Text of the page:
Eat like the Brits

British cuisine often gets a bad rap for being bland and ordinary, and is overlooked in favour of other European cuisines like that of France. Sometimes we dismiss it as “pub grub” — though there’s something to be said for a good plate of fish and chips or an artery-clogging English breakfast.

Like its culture and history, British cuisine comes from a place where traditions collide and both high and low classes take pride in their food and make the most of local ingredients. Some classics have made their way around the world as people share their traditions — and the internet makes it even easier to master new recipes.

All eyes are on Great Britain this year with the recent Jubilee celebrations and the upcoming Olympics — and we can find some inspiration for our travels or our kitchens.

Here are a few selections to whet your appetite.

For a picnic: Jubilee Chicken

Still hoping to savour the flavour of the recent Diamond Jubilee celebrations? This traditional salad featuring cubed chicken in a creamy, curry-spiced dressing seems to make the menu at many a royal event. For the Queen’s coronation back in 1952, chefs Constance Spry and Rosemary Hume invented this creamy salad as a nod to the Jubilee Chicken dish served at King George V’s Silver Jubilee in 1935.

Fast forward 50 years and Jubilee Chicken is back on the menu. The royal chef reinvented the dish for the Queen’s Golden Jubilee celebrations. The recipe wasn’t just for the elite at the Queen’s celebrations — the recipe was published on the Official Website of the British Monarchy. Not surprisingly, this classic recipe made its way into many celebratory five-course picnic hampers at the Diamond Jubilee Celebrations too.

While the official Jubilee Chicken recipe is no longer live on the royal website, you can find a reprint on the Food Network UK or view a cached version of the website. Of course, there are countless variations of Jubilee Chicken or Coronation Chicken on food websites — like this version of Coronation Chicken on BBC Recipes. The spices vary according to which recipe you use, and some use simpler methods and healthier ingredients like yoghurt instead of crème fraîche.

Whether you’re packing a picnic or serving guests at a garden party, experts say to serve Jubilee chicken over rice or with a pasta salad. Coronation Chicken can also be used as a sandwich filling or served with leafy greens.

(If you’re curious what else went in those picnic hampers, check out the feature on the Mail Online.)

On the road: Cornish Pasty

Once fare that graced royal tables in the 16th century, it was the peasant class that turned this humble food into an art form. These portable D-shaped pastry pouches filled with meat and vegetables were cheap to make and easy to pack for lunch. (The crimped edge served as a portable handle that could be discarded after eating — no dirty hands need touch the meal.)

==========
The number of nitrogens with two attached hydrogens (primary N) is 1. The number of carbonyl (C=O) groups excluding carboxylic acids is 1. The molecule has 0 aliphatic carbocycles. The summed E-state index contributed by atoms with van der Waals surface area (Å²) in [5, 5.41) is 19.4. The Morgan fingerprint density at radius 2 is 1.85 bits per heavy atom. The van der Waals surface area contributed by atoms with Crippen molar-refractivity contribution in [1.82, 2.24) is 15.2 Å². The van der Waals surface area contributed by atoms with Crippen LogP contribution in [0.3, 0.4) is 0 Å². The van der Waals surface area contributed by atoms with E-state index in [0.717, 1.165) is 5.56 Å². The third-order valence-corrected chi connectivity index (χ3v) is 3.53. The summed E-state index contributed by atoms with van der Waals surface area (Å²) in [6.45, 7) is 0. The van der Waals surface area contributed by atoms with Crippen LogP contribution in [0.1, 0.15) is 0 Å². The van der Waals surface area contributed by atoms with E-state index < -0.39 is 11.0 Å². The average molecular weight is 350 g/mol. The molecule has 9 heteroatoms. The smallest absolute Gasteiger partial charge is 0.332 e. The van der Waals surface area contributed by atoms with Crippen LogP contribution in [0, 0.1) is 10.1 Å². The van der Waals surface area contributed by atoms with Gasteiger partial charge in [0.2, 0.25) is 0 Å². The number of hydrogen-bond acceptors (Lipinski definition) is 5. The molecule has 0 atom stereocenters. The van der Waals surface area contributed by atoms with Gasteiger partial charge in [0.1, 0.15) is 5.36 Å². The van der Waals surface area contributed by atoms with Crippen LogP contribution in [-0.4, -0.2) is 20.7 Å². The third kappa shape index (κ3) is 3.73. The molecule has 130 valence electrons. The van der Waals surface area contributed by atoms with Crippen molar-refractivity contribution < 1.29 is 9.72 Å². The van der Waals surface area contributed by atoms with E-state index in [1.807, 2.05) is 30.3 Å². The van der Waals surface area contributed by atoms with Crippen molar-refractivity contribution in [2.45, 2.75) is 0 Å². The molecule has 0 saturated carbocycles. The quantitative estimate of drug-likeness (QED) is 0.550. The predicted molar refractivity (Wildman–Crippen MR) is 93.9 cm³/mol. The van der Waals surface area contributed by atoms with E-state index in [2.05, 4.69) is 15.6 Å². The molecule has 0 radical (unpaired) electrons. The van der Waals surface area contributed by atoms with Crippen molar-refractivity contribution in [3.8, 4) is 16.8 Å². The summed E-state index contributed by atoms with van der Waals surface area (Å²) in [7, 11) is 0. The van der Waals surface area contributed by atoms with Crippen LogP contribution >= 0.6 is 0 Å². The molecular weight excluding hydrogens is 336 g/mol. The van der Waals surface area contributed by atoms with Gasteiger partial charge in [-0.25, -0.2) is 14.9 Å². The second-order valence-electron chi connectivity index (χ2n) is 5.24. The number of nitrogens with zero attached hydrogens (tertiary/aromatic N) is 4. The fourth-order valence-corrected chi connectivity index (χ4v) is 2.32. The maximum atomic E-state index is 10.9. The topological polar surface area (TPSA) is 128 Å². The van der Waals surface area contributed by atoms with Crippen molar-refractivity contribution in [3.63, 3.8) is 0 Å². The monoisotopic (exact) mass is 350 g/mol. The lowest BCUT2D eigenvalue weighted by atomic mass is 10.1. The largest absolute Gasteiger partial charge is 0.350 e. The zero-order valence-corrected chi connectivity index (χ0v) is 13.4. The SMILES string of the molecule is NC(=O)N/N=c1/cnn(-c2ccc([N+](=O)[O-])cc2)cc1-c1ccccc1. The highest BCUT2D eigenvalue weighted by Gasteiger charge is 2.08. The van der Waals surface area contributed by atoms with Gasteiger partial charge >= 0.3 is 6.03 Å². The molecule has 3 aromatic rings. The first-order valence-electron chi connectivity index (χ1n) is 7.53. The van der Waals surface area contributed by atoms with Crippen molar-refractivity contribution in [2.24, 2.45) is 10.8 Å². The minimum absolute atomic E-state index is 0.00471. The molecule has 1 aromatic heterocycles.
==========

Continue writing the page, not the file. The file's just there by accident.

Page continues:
To enjoy the true Cornish pasty, you’ll have to travel to Cornwall. In 2011, the European Union granted the dish ‘protected status’ — only pasties made in Cornwall can bear the title, and they must contain certain ingredients. You won’t have to look hard to find them: this popular street food can be found throughout Cornwall for a modest sum.

However, the pasties aren’t without controversy. In nearby Devon, residents claim the pasty originated there. (Devon pasties having similar fillings but are crimped on top rather than the side.) You may just have to try them too for the sake of comparison.

If you want to sample them at home, try versions of these recipes from The Cornish Pasty Man and the BBC or look to Lonely Planet’s World’s Best Street Food. To stay true to tradition, remember that your pasty must contain swede (turnip), potatoes, onion and at least 12.5 per cent beef. The pastry should be glazed, crimped on the side and able to stand up to cooking and cooling without flaking.

For a sweet social occasion: the Victoria Sponge

If you’re looking for a regal treat, you can’t go wrong with this simple sponge rumoured to be Queen Victoria’s favourite treat to enjoy with tea. No complicated ingredients or techniques: just butter, flour, sugar and eggs.

However, there’s some debate as to what goes between the two layers of this light and airy cake. Some sources say it’s traditionally enjoyed with a filling of raspberry jam and whipped cream or vanilla, while the Women’s Institute states the traditional Victoria Sponge or “Sandwich” only contains the jam. (More recent versions bend the rules even more with lemon curd or vanilla cream and fresh fruit.) Regardless, this cake isn’t iced all round like the layer cakes we’re used to. Instead, the top is dusted with caster sugar.